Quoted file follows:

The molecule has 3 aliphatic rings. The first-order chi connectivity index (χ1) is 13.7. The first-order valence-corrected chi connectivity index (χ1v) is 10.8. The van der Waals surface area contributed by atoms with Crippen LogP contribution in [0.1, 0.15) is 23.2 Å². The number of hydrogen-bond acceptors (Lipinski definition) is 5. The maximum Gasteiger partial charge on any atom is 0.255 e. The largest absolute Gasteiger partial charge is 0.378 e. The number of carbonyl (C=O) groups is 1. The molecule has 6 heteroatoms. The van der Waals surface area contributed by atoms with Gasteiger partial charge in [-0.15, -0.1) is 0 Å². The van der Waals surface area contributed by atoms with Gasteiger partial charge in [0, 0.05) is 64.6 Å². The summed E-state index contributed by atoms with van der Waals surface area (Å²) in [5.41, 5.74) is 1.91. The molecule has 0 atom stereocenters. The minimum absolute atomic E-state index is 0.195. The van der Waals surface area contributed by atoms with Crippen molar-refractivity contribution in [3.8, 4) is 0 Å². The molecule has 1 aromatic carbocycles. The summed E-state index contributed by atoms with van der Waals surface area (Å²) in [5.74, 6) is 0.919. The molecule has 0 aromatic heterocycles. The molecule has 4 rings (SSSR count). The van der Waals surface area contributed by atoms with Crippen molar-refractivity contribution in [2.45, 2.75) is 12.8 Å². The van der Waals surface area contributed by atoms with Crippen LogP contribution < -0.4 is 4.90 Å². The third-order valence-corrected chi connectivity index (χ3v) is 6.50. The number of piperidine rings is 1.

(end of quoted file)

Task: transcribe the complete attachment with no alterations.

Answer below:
The molecule has 3 aliphatic rings. The first-order chi connectivity index (χ1) is 13.7. The first-order valence-corrected chi connectivity index (χ1v) is 10.8. The van der Waals surface area contributed by atoms with Crippen LogP contribution in [0.1, 0.15) is 23.2 Å². The number of hydrogen-bond acceptors (Lipinski definition) is 5. The maximum Gasteiger partial charge on any atom is 0.255 e. The largest absolute Gasteiger partial charge is 0.378 e. The number of carbonyl (C=O) groups is 1. The molecule has 6 heteroatoms. The van der Waals surface area contributed by atoms with Gasteiger partial charge in [-0.15, -0.1) is 0 Å². The van der Waals surface area contributed by atoms with Gasteiger partial charge in [0, 0.05) is 64.6 Å². The summed E-state index contributed by atoms with van der Waals surface area (Å²) in [5.41, 5.74) is 1.91. The molecule has 0 atom stereocenters. The minimum absolute atomic E-state index is 0.195. The van der Waals surface area contributed by atoms with Crippen molar-refractivity contribution in [3.8, 4) is 0 Å². The molecule has 1 aromatic carbocycles. The summed E-state index contributed by atoms with van der Waals surface area (Å²) in [5.74, 6) is 0.919. The molecule has 0 aromatic heterocycles. The molecule has 4 rings (SSSR count). The van der Waals surface area contributed by atoms with Crippen molar-refractivity contribution in [2.45, 2.75) is 12.8 Å². The van der Waals surface area contributed by atoms with Crippen LogP contribution < -0.4 is 4.90 Å². The third-order valence-corrected chi connectivity index (χ3v) is 6.50. The number of piperidine rings is 1.